HHS wants to help restore joy of medicine

HHS wants to help restore joy of medicine

(HealthDay)—The U.S. Department of Health and Human Services (HHS) is listening to physicians and wants to address the regulatory burdens they face, according to a report published by the American Medical Association (AMA).

Speaking at the AMA National Advocacy Conference, HHS Secretary Sylvia Mathews Burwell told that the agency wants to help restore the joy of medicine. She addressed concerns relating to the increasing regulatory burden that physicians are experiencing.

Burwell referred to some of the ways that the HHS is working to build a better care system, addressing concerns that have been expressed by physicians. These include improving the usability of , implementing changes to the meaningful use program, making plans for a permanent solution to the sustainable growth rate formula, and improving the way that care is delivered and information is distributed. She referred to the Centers for Medicare & Medicaid's Transforming Clinical Practice Initiative, which will award $800 million for the creation of evidence-based, peer-led collaborative and practice transformation networks; the effort is expected to support an estimated 150,000 physicians and other clinicians as they transform their practices.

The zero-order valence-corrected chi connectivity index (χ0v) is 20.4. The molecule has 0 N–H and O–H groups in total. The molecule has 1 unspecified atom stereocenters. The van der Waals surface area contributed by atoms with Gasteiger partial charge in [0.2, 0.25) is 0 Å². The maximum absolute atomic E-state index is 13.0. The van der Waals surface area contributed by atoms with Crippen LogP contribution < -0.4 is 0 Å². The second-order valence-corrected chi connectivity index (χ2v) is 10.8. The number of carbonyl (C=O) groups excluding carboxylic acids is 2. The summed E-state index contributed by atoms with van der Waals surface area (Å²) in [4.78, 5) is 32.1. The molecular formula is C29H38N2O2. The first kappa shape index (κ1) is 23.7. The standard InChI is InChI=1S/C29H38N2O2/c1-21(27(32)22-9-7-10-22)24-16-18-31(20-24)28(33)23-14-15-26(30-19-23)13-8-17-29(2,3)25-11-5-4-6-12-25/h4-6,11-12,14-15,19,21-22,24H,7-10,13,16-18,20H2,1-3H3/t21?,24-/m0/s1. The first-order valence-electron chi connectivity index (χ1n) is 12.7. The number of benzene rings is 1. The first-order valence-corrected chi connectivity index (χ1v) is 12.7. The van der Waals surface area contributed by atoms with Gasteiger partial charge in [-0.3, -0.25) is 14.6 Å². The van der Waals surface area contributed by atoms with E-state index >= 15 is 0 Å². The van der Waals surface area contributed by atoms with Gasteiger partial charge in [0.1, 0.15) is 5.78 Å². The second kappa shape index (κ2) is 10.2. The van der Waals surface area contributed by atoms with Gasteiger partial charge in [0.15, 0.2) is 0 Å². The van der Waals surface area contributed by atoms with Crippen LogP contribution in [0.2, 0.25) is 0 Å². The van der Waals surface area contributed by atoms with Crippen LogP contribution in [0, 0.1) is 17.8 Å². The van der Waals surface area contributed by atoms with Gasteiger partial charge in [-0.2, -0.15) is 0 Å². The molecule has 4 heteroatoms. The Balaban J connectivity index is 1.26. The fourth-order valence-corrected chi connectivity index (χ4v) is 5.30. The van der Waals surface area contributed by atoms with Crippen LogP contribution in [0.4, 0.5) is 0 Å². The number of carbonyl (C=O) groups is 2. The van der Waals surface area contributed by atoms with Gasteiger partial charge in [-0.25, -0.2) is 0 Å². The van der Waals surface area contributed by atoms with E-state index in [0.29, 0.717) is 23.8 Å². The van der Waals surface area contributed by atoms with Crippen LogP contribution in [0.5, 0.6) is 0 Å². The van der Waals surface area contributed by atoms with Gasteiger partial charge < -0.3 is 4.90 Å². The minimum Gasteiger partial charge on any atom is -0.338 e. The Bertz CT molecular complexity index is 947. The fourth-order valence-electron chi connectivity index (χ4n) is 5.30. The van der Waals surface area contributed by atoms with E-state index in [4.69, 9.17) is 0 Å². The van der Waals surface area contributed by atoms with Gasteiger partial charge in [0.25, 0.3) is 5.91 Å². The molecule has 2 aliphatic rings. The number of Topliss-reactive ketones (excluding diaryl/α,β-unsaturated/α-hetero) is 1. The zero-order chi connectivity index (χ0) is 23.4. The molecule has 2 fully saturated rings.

"I am committed to making sure [the HHS does] a good job at listening and at communicating because that's what a relationship is all about," Burwell said at the conference.

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Mar 15, 2015
How about they do away with the fee-collecting DEA, the Control Substances Act, and let physicians prescribe medications as is warranted by science rather than as it is dictated by the DEA. How about they encourage the use of naturally occurring preventative medications that are proven to work rather than synthetic analogs that cost a hundred times more, lining the pockets of big pharma execs. That would be a start.

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